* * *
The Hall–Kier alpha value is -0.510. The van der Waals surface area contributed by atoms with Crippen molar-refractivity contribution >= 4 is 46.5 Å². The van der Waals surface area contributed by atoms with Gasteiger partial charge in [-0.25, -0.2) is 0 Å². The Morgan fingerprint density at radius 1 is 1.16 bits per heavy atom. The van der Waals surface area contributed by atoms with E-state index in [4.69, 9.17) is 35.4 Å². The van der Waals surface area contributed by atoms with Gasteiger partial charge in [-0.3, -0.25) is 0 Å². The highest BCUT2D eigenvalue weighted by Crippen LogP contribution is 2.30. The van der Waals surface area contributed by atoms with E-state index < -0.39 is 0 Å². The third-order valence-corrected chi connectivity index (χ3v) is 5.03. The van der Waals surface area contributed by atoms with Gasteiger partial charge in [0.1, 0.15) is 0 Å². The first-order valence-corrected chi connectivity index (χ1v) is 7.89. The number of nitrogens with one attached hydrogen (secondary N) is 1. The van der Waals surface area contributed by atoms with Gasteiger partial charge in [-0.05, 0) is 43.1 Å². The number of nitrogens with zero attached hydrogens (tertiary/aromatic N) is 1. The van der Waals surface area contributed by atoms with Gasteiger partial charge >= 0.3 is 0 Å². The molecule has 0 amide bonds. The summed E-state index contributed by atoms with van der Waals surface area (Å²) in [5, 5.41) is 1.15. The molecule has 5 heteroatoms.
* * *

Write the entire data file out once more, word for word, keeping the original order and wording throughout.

The Hall–Kier alpha value is -0.510. The van der Waals surface area contributed by atoms with Crippen molar-refractivity contribution >= 4 is 46.5 Å². The van der Waals surface area contributed by atoms with Gasteiger partial charge in [-0.25, -0.2) is 0 Å². The Morgan fingerprint density at radius 1 is 1.16 bits per heavy atom. The van der Waals surface area contributed by atoms with E-state index in [4.69, 9.17) is 35.4 Å². The van der Waals surface area contributed by atoms with Gasteiger partial charge in [-0.3, -0.25) is 0 Å². The highest BCUT2D eigenvalue weighted by Crippen LogP contribution is 2.30. The van der Waals surface area contributed by atoms with E-state index < -0.39 is 0 Å². The third-order valence-corrected chi connectivity index (χ3v) is 5.03. The van der Waals surface area contributed by atoms with Gasteiger partial charge in [0.1, 0.15) is 0 Å². The first-order valence-corrected chi connectivity index (χ1v) is 7.89. The number of nitrogens with one attached hydrogen (secondary N) is 1. The van der Waals surface area contributed by atoms with Gasteiger partial charge in [-0.05, 0) is 43.1 Å². The number of nitrogens with zero attached hydrogens (tertiary/aromatic N) is 1. The van der Waals surface area contributed by atoms with Gasteiger partial charge >= 0.3 is 0 Å². The molecule has 0 amide bonds. The summed E-state index contributed by atoms with van der Waals surface area (Å²) in [5, 5.41) is 1.15. The molecule has 5 heteroatoms.